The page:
Gamblers who "took" an out-of-town sucker in a crooked poker game feel shadowy vengeance closing in on them.Gamblers who "took" an out-of-town sucker in a crooked poker game feel shadowy vengeance closing in on them.Gamblers who "took" an out-of-town sucker in a crooked poker game feel shadowy vengeance closing in on them.
In a sub-plot, Heston is also being pursued, although this time more agreeably, by sultry nightclub singer Lizabeth Scott while another notable background character is a supposedly "punchy" ex-boxer played by M.A.S.H.'s Harry Morgan, who acts as Heston's loyal, good-natured sidekick, although there's not much evidence provided as to his actual slowness, indeed he's one of the better judges of character in the movie.
Director William Dieterle ratchets up the tension nicely as three become two becomes one and Heston's last man standing, now humanised somewhat by meeting and slightly improbably romancing the dead man's widow and befriending her orphaned child, awaits his turn at the massive hands of the revenging sibling wearing the big black ring. The dialogue is sharp, the characterisations credible and I also liked the "Casablanca"-type, although more uplifting, ending.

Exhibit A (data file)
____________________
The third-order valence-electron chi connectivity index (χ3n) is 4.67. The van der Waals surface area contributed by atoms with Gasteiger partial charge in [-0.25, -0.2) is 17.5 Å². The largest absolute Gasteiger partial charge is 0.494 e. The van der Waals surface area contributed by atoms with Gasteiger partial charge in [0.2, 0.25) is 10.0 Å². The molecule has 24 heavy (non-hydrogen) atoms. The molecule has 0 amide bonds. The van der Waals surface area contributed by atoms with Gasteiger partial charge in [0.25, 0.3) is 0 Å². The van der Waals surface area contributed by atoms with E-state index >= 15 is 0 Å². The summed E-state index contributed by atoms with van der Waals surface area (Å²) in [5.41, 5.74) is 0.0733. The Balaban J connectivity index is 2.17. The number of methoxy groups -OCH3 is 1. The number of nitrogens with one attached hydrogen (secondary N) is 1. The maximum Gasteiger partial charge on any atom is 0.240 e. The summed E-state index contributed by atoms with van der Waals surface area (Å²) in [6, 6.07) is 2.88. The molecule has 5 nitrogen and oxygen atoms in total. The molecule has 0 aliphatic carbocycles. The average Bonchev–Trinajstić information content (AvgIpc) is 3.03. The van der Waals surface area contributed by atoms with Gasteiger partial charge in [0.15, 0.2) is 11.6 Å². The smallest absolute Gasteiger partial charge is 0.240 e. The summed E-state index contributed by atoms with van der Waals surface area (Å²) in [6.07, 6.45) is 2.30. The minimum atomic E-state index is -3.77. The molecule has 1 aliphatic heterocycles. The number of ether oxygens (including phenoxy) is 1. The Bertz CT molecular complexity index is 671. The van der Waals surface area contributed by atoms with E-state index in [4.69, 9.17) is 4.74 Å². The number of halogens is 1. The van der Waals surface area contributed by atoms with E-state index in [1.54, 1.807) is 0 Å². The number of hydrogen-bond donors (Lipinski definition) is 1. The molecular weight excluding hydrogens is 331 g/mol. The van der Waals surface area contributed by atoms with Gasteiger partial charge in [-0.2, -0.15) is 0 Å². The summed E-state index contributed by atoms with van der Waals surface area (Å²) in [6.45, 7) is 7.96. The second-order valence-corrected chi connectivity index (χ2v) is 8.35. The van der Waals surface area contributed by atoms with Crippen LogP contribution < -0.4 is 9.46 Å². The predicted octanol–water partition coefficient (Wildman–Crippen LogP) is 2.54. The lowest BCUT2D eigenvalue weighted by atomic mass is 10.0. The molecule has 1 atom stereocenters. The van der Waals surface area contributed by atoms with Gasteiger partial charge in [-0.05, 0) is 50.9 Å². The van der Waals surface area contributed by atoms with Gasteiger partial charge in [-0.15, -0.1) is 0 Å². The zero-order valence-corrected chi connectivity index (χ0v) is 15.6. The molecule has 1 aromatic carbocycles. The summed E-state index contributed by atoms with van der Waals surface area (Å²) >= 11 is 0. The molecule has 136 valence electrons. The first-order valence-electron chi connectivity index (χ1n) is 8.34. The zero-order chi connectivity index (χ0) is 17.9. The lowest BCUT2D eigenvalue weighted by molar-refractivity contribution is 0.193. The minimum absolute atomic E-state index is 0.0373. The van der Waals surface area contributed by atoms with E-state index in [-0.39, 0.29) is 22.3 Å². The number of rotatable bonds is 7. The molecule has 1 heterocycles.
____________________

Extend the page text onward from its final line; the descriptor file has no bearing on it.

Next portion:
Besides capably employing staple noir devices like shadows, darkness and dread, the movie is notable for the excellent songs given to Scott to perform, the most famous of which is the evergreen "That Old Black Magic" but also featuring the superb torch-song "Letter From A Lady In Love".
Heston leads the cast in already recognisably commanding manner and Scott, Morgan, Ed Begley and especially Jack Webb, later of "Dragnet", bring their characters to life in his wake.
All in all, an effective lesser known noir well worth watching.
- Dec 19, 2018